Neither is there any foundation for the objection now urged that the judge upon the trial admitted evidence of a distinct felony not charged in the indictment, to wit, that the prisoner burned his father's barn. When the witness was asked about a further conversation with the prisoner, he testified: "I then asked him what was the first fire he was interested in." This was objected to, received and excepted to. The witness answered: "He said the first fire was his father's barn that he had any thing to do with, and that he and Jerome Dean" — Here the witness was stopped, and did not further answer the question. When the witness was again asked directly what the prisoner said about he and Dean setting the fire, it was objected to on the ground that the question relates to another offense and one for which he was not on trial. The court sustained the objection and excluded the evidence. It is thus seen that the moment the attention of the court was called to the ground of the objection the evidence was excluded. And if the counsel for the prisoner had thought the former answer given in part was obnoxious to the same objection it was his duty to have moved the court to strike out that testimony, and if the same had been refused have taken an exception.

On a careful consideration of all the exceptions taken upon the trial, we think them untenable, and that the judgment of the Supreme Court must be affirmed.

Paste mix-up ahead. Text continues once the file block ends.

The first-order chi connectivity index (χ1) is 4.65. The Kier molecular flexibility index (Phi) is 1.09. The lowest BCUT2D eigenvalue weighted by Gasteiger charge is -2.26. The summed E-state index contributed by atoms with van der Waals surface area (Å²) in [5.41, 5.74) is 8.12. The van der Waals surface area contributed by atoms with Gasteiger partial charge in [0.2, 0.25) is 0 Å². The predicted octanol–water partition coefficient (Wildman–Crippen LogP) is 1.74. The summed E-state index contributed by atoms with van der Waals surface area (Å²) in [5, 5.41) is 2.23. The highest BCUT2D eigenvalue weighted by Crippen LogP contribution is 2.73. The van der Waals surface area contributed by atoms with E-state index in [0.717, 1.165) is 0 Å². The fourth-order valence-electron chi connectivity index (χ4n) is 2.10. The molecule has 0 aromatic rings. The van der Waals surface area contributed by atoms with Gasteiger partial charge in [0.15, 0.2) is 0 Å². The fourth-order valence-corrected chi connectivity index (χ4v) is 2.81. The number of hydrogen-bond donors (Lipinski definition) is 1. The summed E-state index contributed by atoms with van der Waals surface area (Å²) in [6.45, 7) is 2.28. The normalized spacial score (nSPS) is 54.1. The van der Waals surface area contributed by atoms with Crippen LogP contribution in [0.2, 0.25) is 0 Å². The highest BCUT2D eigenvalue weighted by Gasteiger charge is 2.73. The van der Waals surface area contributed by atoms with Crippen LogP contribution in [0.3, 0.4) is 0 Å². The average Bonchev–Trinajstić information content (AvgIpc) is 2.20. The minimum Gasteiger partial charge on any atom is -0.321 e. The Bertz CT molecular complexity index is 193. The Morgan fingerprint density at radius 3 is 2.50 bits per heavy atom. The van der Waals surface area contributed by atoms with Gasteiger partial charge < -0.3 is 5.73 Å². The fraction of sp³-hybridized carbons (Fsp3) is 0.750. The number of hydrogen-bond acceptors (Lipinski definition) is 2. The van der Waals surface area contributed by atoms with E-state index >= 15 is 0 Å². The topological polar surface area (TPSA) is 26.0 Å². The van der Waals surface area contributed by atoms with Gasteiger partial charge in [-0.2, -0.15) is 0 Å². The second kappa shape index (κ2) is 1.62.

The question whether the motion for a new trial on the ground of newly discovered evidence should have been granted, is not reviewable in this court. Although the indictment was removed into the Supreme Court and tried at the circuit, that does not enlarge the powers of this court. Questions of law only can be examined here. ( Del. Hudson Canal Co., 29 N.Y. 635.) This motion was addressed to the sound discretion of the court, and its determination by the Supreme Court is final. None of the exceptions to the charge were well taken. It is entirely obvious that the testimony of Wentz that the defendant was at the store from seven o'clock in the evening of the night of the fire until the alarm was given, and the testimony of the witnesses that he was passing the streets to the engine-house, where he arrived some little time before the alarm, and where they testify he was at the time of the alarm, could not all have been true. It was in direct conflict, and one or the other must have been false, either through mistake or by intention. Although the judge applied the former qualification to the testimony of the first witness and the latter to the testimony of the people's witnesses, no question of law was thereby presented. The remarks of the judge that the testimony of Young did not corroborate that of Wentz, as he swore he did not see the defendant after six o'clock on the evening in question, was a mere statement of the judge's recollection of the testimony, and was not the subject of an exception. Besides, upon the defendant's counsel insisting that Young had testified differently, the judge submitted the entire question to the jury. This would have cured the error, if one had been committed. Upon the return of the jury to the bar, and announcing that they were unable to agree upon a verdict, it was discretionary with the court either to discharge or send them back for further deliberation. It was proper for the court to inform them that it could see no good reason why they should not agree. The exception to the testimony of the witness Martin presents the question whether the confessions of the defendant to him were voluntary. The defendant had been arrested, and was confined in jail when the principal confession was alleged to have been made. The witness was a police officer, and went into the room where the defendant was confined and told him he was in a bad fix, and had got caught at last, and asked him who the others were, and then the defendant made the confession. It is clear that there was nothing like a promise or any appeal to any hope of favor presented to induce a confession. Nor was there any thing like a threat made in case the defendant did not confess — nothing calculated to interfere with the free, voluntary action of the defendant's mind. This is all the law requires to render the confession admissible. The inquiry always is, was the confession made under circumstances making it reliable for truth? and if so, it is admissible, irrespective of the means by which it was obtained. ( The People v. McMahon, 15 N.Y. and cases cited.) The remaining exception necessary to examine it, as claimed by defendant's counsel, presents the question whether, upon the trial of a party indicted for a particular crime, it is competent for the people to prove him guilty of another crime of the same or of a different kind. This question admits of no discussion. It is entirely certain that such proof is inadmissible. Cases may occur where, in order to show the guilt of the party of the offense for which he is upon trial, it may be necessary to give evidence that may tend to show him guilty of another offense of like character. Upon a trial for forgery, to establish the scienter, it may be necessary to prove that the defendant had in his possession, or had uttered, other false and forged instruments. This is not to prove him guilty of another crime, but proof to show him guilty of that upon trial.